I don’t give a rat’s rear end where people speculate Juan Soto is going to end up. Seriously though, I’m tired of reading all of these posts about hypothetical packages that would be needed to land Soto. It’s not fun, or funny. I don’t find it informative either. To speculate is to assume, and you know what they say about assuming. I thought about writing a whole post about potential trades for the “Childish Bambino”, but then I’d be doing exactly what I am ranting about. Would be fun though. Is the “Childish Bambino” the same as the “Childish Gambino”? Is the Childish Gambino related to the dude from Lethal Weapon? Man, I’m too old for this shit!

When the Nationals brass was asked how they’d evaluate trade offers for Soto, they said they’d look at the offers Juan by Juan.

Martin Perez has been the most productive RP in points leagues this season. This is simply because he is not an RP. Perez is a starting pitcher. This, however, does not exclude him from racking up fantasy points in the RP spot. Over the years the stats have leaned in favor of going with the closer in the RP spot over the two-start SP, unless that SP is an SP that’s been scoring enough points to render him a must start. I’d say this would be at about the 14 points per start level. Perez leads all RP with 313 points. Next is Edwin Diaz (286), Kenley Jansen (262) and Josh Hader (253). If we are looking for the next SPs at RP we have Cristian Javier (245), Luis Severino (234) and Spencer Strider (226).

Let’s take a look at two new points stats that I am currently toying with. Points per inning pitched (PPIP) and points per appearance (PPA). These feel more like RP-related stats as I prefer points per start for starting pitchers. When it comes to PPIP, this is going to favor closers. This is because a closer generally pitches one inning and earns a +7 for the save, while an SP will have a lower PPIP but a greater PPA.

If we look at the current PPIP landscape here’s what we find.

Josh Hader (8.16)
Kenley Jansen (7.44)
Edwin Diaz (7.31)
Ryan Pressly (7.29)
Jordan Romano (6.58)
Daniel Bard (6.44)
Emmanuel Clase (6.42)
Taylor Rogers (6.38)
Liam Hendriks (6.12)
Clay Holmes (5.79)
Gregory Soto (5.72)
Ryan Helsley (5.46)

As you can see from the list above, the closers have the market cornered when it comes to points per inning pitched. In fact, there are about 60 true relief pitchers at the top of the list until we get to the first SP. That SP is Spencer Strider with a 3.05 PPIP. Martin Perez clocks in at only 2.65.

Now let’s switch over to points per appearance. This stat better represents how many points a pitcher will get in a given game. The variable here is that an SP at RP is only going to have one, maybe two, appearances at most in a week. A closer can have between one and five, but more realistically between one and four. The average number of appearances per week amongst the top 25 closers (based on number of saves) is 2.25 appearances.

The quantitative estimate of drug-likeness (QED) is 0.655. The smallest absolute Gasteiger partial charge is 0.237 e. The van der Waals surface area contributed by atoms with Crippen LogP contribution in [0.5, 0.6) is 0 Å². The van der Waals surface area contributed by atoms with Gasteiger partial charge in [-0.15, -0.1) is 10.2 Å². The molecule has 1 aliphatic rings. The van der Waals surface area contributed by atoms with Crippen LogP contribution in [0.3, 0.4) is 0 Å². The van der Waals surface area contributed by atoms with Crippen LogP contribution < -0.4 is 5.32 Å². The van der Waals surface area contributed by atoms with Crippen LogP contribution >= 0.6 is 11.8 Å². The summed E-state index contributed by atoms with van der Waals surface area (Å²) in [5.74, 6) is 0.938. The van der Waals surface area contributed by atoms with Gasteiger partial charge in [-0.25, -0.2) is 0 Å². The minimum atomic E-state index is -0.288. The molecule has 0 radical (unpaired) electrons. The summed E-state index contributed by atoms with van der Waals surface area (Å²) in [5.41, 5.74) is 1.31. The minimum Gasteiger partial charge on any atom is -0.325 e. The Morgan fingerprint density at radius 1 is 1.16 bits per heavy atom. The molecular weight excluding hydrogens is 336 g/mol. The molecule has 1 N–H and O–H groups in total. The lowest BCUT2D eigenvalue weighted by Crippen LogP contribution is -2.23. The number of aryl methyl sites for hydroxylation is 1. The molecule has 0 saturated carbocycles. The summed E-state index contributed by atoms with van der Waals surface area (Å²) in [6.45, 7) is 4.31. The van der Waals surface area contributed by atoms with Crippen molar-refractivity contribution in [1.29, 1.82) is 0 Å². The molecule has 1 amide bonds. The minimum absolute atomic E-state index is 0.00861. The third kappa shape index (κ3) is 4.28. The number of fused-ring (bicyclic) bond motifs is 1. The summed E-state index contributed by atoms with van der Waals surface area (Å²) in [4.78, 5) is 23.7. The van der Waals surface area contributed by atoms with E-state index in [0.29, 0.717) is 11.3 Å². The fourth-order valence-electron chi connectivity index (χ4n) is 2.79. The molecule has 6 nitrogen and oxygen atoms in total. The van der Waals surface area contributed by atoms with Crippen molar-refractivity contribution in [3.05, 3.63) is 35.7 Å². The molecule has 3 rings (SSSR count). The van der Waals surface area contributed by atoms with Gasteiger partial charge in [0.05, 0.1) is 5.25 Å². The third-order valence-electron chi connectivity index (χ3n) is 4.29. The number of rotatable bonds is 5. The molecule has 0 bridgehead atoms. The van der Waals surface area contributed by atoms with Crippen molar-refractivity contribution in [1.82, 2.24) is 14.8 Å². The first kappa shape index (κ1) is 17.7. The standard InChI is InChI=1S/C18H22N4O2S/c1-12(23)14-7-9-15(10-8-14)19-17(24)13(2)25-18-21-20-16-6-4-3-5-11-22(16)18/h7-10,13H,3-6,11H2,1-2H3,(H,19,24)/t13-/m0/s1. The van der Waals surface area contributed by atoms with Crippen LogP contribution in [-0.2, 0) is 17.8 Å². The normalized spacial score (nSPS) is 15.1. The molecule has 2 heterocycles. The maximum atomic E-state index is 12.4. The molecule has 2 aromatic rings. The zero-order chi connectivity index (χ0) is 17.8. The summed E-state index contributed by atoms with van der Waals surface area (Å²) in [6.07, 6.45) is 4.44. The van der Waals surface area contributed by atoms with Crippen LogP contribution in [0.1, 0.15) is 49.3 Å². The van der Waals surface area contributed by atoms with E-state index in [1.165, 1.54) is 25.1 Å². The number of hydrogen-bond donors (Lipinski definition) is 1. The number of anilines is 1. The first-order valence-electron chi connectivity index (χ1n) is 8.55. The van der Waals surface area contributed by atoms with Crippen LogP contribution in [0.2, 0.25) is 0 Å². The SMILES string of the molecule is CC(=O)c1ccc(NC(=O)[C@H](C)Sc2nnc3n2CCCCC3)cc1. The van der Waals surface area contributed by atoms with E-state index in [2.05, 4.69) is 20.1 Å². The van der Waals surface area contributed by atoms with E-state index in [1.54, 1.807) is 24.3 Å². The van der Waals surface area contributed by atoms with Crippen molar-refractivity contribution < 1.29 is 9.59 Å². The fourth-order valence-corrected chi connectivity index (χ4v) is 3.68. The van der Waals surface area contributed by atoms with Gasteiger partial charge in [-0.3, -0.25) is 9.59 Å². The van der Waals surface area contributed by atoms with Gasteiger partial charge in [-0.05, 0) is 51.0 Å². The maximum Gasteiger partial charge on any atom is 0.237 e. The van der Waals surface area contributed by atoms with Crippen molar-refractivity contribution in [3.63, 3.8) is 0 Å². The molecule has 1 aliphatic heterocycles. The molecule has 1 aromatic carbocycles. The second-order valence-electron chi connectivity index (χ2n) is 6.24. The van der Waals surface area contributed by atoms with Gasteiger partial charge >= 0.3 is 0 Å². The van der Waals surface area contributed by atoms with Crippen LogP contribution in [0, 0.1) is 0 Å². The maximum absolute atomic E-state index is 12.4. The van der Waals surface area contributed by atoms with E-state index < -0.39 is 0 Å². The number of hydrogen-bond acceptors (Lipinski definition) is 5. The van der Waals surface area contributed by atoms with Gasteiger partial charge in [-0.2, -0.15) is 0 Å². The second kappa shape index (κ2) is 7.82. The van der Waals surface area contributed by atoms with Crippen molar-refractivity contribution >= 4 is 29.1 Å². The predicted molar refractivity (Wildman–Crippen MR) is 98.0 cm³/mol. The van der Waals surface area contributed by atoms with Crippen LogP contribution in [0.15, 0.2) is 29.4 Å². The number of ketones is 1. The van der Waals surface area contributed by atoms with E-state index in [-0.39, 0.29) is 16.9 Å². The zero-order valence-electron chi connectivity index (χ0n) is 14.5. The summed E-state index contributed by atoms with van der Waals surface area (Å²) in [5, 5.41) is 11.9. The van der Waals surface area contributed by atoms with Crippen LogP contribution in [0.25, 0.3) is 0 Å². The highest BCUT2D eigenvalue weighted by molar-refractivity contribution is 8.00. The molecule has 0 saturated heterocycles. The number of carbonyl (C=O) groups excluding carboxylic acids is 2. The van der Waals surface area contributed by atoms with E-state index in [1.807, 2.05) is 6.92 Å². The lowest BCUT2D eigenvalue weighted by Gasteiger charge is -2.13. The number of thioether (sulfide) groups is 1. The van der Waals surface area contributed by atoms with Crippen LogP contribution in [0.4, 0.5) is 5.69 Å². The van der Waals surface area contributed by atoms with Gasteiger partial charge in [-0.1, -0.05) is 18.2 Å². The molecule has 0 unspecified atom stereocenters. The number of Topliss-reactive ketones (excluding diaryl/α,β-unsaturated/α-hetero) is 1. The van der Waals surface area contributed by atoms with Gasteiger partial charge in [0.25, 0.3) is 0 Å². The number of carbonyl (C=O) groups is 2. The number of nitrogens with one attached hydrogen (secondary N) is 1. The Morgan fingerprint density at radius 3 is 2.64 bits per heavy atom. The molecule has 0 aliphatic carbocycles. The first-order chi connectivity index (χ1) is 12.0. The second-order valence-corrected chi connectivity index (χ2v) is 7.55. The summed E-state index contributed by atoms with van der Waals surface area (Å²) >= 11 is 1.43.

Points per appearance leaderboard:

Martin Perez (16.47)
Luis Severino (14.63)
Jake Junis (13.80)
Cristian Javier (13.61)
Drew Rasmussen (11.69)
Cal Quantrill (11.44)
Spencer Strider (10.76)
Devin Smeltzer (10.75)
Ranger Suarez (10.69)
Tyler Wells (10.68)
Chad Kuhl (10.59)
Jose Quintana (10.47)
Michael Kopech (10.18)

Like I said, this list is full of pitchers that start games. After 20 pitchers that work as starters (at least part time), we get to Kenley (7.49), Hader (7.44) and Diaz (7.12). As for the other top closers, we have Pressly (7.03), Helsley (6.84), Bard (6.47), Romano (6.42) and Rogers (6.25).

So when should you start an SP at RP? Well, almost never when the SP has only one start. At least when we’re considering this season’s crop of SPARPs. A minor argument can be made for Martin Perez who will net you about 16.47 points. If you go with the average of 2.25 relief appearances for a closer, Ryan Helsley will net you 15.39 points. Even though Perez might be expected to score a few more points, I’m still leaning Helsley. In a two-start week I’d be starting Perez. Same for Severino, if he wasn’t on the IL. I’d also run Spencer Strider out there in a two-start week. His points per start is actually 14.2 points when you factor out his 11 early season relief appearances. Despite the numbers, Jake Junis is going to have to have the most juicy of matchups for me to pull the trigger on him. As with Strider, if I ignore Javier’s relief outings and just look at this game starts, he’s at 14.42 points per start. I’d start him in a two-start week along with Perez and Strider. That leaves me with three potential SPARPs. Damn you Michael Kopech, I had such high expectations for you.

I’ll leave you with a few questions.

Have you ever wondered how many points would a point chuck chuck, if a point chuck could chuck points? Me too!

Has there ever been a homer, single, double, triple hit by four consecutive batters? I’m sure there has, but when? By who? How many points would that be?

I am still working on my rest of season SP and hitter rankings. Stay tuned!

 

Follow malamoney on Twitter at @malamoney

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Big Dawg
Big Dawg
12 days ago

“So when should you start an SP at RP? Well, almost never when the SP has only one start. At least when we’re considering this season’s crop of SPARPs.“

This is bad advice, at least on ESPN, where 4/5 top scoring RP’s are SPARPs (Perez, Cortes, Strider, Javier).

After those guys it gets dodgy and you’re better off playing matchups, but not starting the 1st, 2nd, 4th, and/or 5th ranked RP’s because the shape of their production is unorthodox is nonsensical.

Seabass
Seabass
Reply to  Big Dawg
12 days ago

In my points league we have a yearly limit on relief appearances and starts so this playing an SP in an RP slot gimmick can’t be pulled